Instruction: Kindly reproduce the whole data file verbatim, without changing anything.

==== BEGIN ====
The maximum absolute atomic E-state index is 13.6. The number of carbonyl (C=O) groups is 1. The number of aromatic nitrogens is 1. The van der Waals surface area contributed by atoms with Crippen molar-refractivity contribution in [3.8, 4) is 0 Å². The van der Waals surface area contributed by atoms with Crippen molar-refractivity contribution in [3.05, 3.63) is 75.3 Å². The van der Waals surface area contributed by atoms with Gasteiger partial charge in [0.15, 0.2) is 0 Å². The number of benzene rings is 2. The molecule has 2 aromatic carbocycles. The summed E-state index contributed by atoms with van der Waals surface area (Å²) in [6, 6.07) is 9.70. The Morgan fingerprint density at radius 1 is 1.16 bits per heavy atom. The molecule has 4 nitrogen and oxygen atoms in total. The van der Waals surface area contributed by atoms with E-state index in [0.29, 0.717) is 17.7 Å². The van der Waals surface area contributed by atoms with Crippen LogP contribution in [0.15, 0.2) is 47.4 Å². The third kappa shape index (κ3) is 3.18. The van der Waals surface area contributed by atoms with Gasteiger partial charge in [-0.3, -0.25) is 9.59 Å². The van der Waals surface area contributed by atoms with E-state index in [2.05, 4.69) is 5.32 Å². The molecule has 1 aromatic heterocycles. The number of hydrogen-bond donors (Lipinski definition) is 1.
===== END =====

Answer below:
The maximum absolute atomic E-state index is 13.6. The number of carbonyl (C=O) groups is 1. The number of aromatic nitrogens is 1. The van der Waals surface area contributed by atoms with Crippen molar-refractivity contribution in [3.8, 4) is 0 Å². The van der Waals surface area contributed by atoms with Crippen molar-refractivity contribution in [3.05, 3.63) is 75.3 Å². The van der Waals surface area contributed by atoms with Gasteiger partial charge in [0.15, 0.2) is 0 Å². The number of benzene rings is 2. The molecule has 2 aromatic carbocycles. The summed E-state index contributed by atoms with van der Waals surface area (Å²) in [6, 6.07) is 9.70. The Morgan fingerprint density at radius 1 is 1.16 bits per heavy atom. The molecule has 4 nitrogen and oxygen atoms in total. The van der Waals surface area contributed by atoms with E-state index in [0.29, 0.717) is 17.7 Å². The van der Waals surface area contributed by atoms with Crippen LogP contribution in [0.15, 0.2) is 47.4 Å². The third kappa shape index (κ3) is 3.18. The van der Waals surface area contributed by atoms with Gasteiger partial charge in [-0.3, -0.25) is 9.59 Å². The van der Waals surface area contributed by atoms with E-state index in [2.05, 4.69) is 5.32 Å². The molecule has 1 aromatic heterocycles. The number of hydrogen-bond donors (Lipinski definition) is 1.